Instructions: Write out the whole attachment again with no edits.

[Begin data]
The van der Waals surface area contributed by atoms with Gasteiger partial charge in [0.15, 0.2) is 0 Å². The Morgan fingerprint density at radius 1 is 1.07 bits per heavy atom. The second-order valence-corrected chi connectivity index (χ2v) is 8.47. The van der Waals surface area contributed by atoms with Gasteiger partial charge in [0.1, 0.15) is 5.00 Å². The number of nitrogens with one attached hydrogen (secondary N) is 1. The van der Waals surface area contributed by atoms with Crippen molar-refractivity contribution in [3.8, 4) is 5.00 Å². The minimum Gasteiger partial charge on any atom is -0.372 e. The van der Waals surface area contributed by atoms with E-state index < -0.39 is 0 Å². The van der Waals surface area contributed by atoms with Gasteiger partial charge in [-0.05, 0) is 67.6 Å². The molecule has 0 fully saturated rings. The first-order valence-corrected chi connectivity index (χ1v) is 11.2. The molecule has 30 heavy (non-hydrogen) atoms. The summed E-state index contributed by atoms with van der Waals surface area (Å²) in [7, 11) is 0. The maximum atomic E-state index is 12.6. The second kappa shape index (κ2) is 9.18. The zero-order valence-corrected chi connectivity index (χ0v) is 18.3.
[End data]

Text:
The van der Waals surface area contributed by atoms with Gasteiger partial charge in [0.15, 0.2) is 0 Å². The Morgan fingerprint density at radius 1 is 1.07 bits per heavy atom. The second-order valence-corrected chi connectivity index (χ2v) is 8.47. The van der Waals surface area contributed by atoms with Gasteiger partial charge in [0.1, 0.15) is 5.00 Å². The number of nitrogens with one attached hydrogen (secondary N) is 1. The van der Waals surface area contributed by atoms with Crippen molar-refractivity contribution in [3.8, 4) is 5.00 Å². The minimum Gasteiger partial charge on any atom is -0.372 e. The van der Waals surface area contributed by atoms with E-state index < -0.39 is 0 Å². The van der Waals surface area contributed by atoms with Gasteiger partial charge in [-0.05, 0) is 67.6 Å². The molecule has 0 fully saturated rings. The first-order valence-corrected chi connectivity index (χ1v) is 11.2. The molecule has 30 heavy (non-hydrogen) atoms. The summed E-state index contributed by atoms with van der Waals surface area (Å²) in [7, 11) is 0. The maximum atomic E-state index is 12.6. The second kappa shape index (κ2) is 9.18. The zero-order valence-corrected chi connectivity index (χ0v) is 18.3.